Patricia Smith: Why I’m voting no on Prop 64
I have been a medical cannabis advocate for nearly four decades, so most people presume that I would enthusiastically support a measure that would legalize marijuana for adult recreational use.
They would be wrong.
I do not support Prop 64 and urge everyone to vote no on this issue for the following reasons.
I am used to being on the opposite side of the fence from law enforcement on medical marijuana issues, but this is the first time I have broken with the leadership of virtually every major pro-cannabis organization, which is an unfamiliar position for me to be in.
However, I feel that most national cannabis leaders have sold out patients in their eagerness to realize their goal of full legalization. Despite their claims that Prop 64 will not change existing patient rights, that simply is not the case. If this were true, ask yourself why a measure to legalize recreational marijuana even mentions medical cannabis — especially when the state legislature spent most of 2015 writing the Medical Cannabis Regulation & Safety Act.
The reason is simple. The long-term plan is to combine the recreational and medical programs to increase revenues, but it would have to be done through a voter initiative. Prop 64 will allow the legislature to amend the medical marijuana section of the measure which would give them the authority to merge the programs in the future.
Lt. Gov. Gavin Newsome believes patients should be taxed alongside recreational users. He said, “If we tax one group and not the other, suddenly everyone is sick.”
This flies in the face of Prop 215 that stated medical cannabis should be “safe and affordable.” As it is, patients would still have to pay the 15 percent excise tax imposed by Prop 64, but they would be exempt from the 7.5 percent state sales tax — if they pay for a previously voluntary patient ID card from their local Public Health office (which is just an up-front form of taxation.).
Proponents say that Prop 64 will raise a billion dollars in tax revenues the first year.
Sounds great, but not one penny goes toward reducing our deficit, paying down our unfunded pension liabilities, repairing our infrastructure or fixing our decaying schools.
The billion dollars is all earmarked for administration and enforcement costs which will create hundreds, if not thousands, of new government jobs that will only increase our indebtedness.
There is a world of difference between legitimate medical cannabis and recreational marijuana. Medical patients typically do not smoke flower buds because the levels of cannabinoids are not sufficient to treat most conditions. If patients smoke at all, they generally vaporize a concentrated oil. More often, they use a tincture that can be dose adjusted drop by drop.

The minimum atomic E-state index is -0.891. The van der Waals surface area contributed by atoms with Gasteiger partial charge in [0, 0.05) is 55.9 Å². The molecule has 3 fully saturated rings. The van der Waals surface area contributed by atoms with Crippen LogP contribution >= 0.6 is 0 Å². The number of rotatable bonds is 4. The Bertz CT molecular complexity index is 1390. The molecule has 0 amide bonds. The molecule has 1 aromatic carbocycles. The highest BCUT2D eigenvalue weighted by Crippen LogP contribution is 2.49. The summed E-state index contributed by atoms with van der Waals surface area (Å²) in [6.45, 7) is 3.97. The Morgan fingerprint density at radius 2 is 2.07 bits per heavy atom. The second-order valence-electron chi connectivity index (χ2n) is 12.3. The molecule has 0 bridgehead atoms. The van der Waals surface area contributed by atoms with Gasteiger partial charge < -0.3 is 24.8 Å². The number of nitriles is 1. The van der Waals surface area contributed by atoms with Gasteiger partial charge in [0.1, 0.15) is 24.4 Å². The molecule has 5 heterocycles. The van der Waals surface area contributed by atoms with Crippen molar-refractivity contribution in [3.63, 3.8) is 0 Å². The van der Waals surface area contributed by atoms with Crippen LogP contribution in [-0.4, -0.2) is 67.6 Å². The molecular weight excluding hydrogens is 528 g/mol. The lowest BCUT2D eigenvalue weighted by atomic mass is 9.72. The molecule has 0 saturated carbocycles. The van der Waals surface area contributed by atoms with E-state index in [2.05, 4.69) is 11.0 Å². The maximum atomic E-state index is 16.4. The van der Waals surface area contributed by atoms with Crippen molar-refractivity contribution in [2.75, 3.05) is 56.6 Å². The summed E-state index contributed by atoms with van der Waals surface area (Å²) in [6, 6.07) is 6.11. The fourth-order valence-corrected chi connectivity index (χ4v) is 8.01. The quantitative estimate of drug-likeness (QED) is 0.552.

The solvents used to make oil is another thing that separates medical from recreational cannabis products. Medical oil is typically extracted using food-grade organic alcohol or CO2 while recreational products use butane and other toxic solvents. Any residual chemicals are also concentrated bringing the leftover contaminants to unsafe levels for people with fragile immune systems.
Patients also need a balance of CBD:THC to effectively treat their conditions. Stoners eschew CBD because it does not produce the THC “high” so most dispensaries do not carry a wide range of CBD products.
Because each of us is unique, the same strain of cannabis does not work for everyone — even if they suffer from the same condition. It takes a lot of trial and error to find which strains work and once discovered, it is essential that a patient has consistent access to those products. Dispensaries have a large turnover and often do not have the same products from month to month so it is vital that patients can grow their own medicine or have a collective grow for them. Washington State recently merged their medical and recreational programs and patients reported shortages of medicine within months.
To be clear, I do not have a problem with adults who smoke for relaxation, but I object strongly that recreational use could prevent patients from being able to access the products they need to maintain their health.
Finally, Prop 64 opens the door that will allow massive corporations to take over the industry in five years time. If you don’t like the small 50 plant grows that have been proposed for Nevada County, you will hate the one acre grows that are coming.
Please, do your homework and vote NO on Prop 64.
Patricia Smith is Nevada County chair for Americans for Safe Access.
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